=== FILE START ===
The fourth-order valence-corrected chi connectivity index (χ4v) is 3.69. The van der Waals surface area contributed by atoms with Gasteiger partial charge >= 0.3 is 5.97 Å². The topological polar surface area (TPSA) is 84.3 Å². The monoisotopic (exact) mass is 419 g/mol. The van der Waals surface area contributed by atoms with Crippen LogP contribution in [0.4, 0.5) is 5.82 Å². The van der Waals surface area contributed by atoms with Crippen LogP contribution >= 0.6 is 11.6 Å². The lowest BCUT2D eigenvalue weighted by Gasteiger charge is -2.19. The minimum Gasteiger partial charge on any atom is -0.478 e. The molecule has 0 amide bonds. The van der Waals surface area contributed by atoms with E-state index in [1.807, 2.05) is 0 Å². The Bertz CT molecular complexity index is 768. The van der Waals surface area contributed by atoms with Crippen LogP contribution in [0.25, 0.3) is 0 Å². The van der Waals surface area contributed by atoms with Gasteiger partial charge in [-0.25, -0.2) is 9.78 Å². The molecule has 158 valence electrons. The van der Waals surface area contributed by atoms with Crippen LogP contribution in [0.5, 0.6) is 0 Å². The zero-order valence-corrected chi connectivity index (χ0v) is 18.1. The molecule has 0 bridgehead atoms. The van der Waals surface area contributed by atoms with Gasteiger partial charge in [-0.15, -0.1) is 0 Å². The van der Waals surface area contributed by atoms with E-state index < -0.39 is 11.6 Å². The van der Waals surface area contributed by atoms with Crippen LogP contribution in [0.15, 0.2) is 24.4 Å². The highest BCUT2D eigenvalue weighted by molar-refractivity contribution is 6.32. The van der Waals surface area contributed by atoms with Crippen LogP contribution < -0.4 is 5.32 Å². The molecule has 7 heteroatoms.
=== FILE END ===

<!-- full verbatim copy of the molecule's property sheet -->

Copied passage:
The fourth-order valence-corrected chi connectivity index (χ4v) is 3.69. The van der Waals surface area contributed by atoms with Gasteiger partial charge >= 0.3 is 5.97 Å². The topological polar surface area (TPSA) is 84.3 Å². The monoisotopic (exact) mass is 419 g/mol. The van der Waals surface area contributed by atoms with Crippen LogP contribution in [0.4, 0.5) is 5.82 Å². The van der Waals surface area contributed by atoms with Crippen LogP contribution >= 0.6 is 11.6 Å². The lowest BCUT2D eigenvalue weighted by Gasteiger charge is -2.19. The minimum Gasteiger partial charge on any atom is -0.478 e. The molecule has 0 amide bonds. The van der Waals surface area contributed by atoms with E-state index in [1.807, 2.05) is 0 Å². The Bertz CT molecular complexity index is 768. The van der Waals surface area contributed by atoms with Crippen LogP contribution in [0.25, 0.3) is 0 Å². The van der Waals surface area contributed by atoms with Gasteiger partial charge in [-0.25, -0.2) is 9.78 Å². The molecule has 158 valence electrons. The van der Waals surface area contributed by atoms with Crippen LogP contribution in [0.5, 0.6) is 0 Å². The zero-order valence-corrected chi connectivity index (χ0v) is 18.1. The molecule has 0 bridgehead atoms. The van der Waals surface area contributed by atoms with Gasteiger partial charge in [-0.15, -0.1) is 0 Å². The van der Waals surface area contributed by atoms with E-state index < -0.39 is 11.6 Å². The van der Waals surface area contributed by atoms with Crippen LogP contribution in [0.15, 0.2) is 24.4 Å². The highest BCUT2D eigenvalue weighted by molar-refractivity contribution is 6.32. The van der Waals surface area contributed by atoms with Crippen LogP contribution < -0.4 is 5.32 Å². The molecule has 7 heteroatoms.